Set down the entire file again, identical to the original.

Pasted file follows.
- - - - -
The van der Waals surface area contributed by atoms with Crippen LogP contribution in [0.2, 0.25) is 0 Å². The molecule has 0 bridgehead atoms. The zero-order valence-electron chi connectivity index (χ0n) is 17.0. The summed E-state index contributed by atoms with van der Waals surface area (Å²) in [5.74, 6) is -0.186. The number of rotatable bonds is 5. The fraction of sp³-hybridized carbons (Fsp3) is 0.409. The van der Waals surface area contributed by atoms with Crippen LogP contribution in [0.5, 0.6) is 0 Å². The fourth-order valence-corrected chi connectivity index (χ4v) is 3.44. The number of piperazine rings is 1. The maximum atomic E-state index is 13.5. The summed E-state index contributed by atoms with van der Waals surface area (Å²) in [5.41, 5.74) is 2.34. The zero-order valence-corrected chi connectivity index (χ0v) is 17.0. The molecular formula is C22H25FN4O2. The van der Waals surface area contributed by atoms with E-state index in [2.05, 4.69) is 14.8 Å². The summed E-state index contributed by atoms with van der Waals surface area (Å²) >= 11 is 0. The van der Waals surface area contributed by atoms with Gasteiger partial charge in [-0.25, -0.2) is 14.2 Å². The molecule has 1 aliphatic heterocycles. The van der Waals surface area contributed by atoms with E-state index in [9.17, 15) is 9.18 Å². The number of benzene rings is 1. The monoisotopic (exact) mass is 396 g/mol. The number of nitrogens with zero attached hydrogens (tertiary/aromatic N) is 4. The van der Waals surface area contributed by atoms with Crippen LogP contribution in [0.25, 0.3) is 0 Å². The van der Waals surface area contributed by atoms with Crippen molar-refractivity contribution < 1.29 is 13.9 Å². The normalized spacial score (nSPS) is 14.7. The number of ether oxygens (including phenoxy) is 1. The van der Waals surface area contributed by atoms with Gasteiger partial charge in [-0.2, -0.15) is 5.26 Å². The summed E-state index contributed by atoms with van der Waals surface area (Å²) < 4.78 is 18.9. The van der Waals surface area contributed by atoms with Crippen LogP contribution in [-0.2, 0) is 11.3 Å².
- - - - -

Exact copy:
The van der Waals surface area contributed by atoms with Crippen LogP contribution in [0.2, 0.25) is 0 Å². The molecule has 0 bridgehead atoms. The zero-order valence-electron chi connectivity index (χ0n) is 17.0. The summed E-state index contributed by atoms with van der Waals surface area (Å²) in [5.74, 6) is -0.186. The number of rotatable bonds is 5. The fraction of sp³-hybridized carbons (Fsp3) is 0.409. The van der Waals surface area contributed by atoms with Crippen LogP contribution in [0.5, 0.6) is 0 Å². The fourth-order valence-corrected chi connectivity index (χ4v) is 3.44. The number of piperazine rings is 1. The maximum atomic E-state index is 13.5. The summed E-state index contributed by atoms with van der Waals surface area (Å²) in [5.41, 5.74) is 2.34. The zero-order valence-corrected chi connectivity index (χ0v) is 17.0. The molecular formula is C22H25FN4O2. The van der Waals surface area contributed by atoms with E-state index in [2.05, 4.69) is 14.8 Å². The summed E-state index contributed by atoms with van der Waals surface area (Å²) >= 11 is 0. The van der Waals surface area contributed by atoms with Gasteiger partial charge in [-0.25, -0.2) is 14.2 Å². The molecule has 1 aliphatic heterocycles. The van der Waals surface area contributed by atoms with E-state index in [9.17, 15) is 9.18 Å². The number of benzene rings is 1. The monoisotopic (exact) mass is 396 g/mol. The number of nitrogens with zero attached hydrogens (tertiary/aromatic N) is 4. The van der Waals surface area contributed by atoms with Crippen LogP contribution in [0.25, 0.3) is 0 Å². The van der Waals surface area contributed by atoms with Crippen molar-refractivity contribution < 1.29 is 13.9 Å². The normalized spacial score (nSPS) is 14.7. The number of ether oxygens (including phenoxy) is 1. The van der Waals surface area contributed by atoms with Gasteiger partial charge in [-0.2, -0.15) is 5.26 Å². The summed E-state index contributed by atoms with van der Waals surface area (Å²) < 4.78 is 18.9. The van der Waals surface area contributed by atoms with Crippen LogP contribution in [-0.2, 0) is 11.3 Å².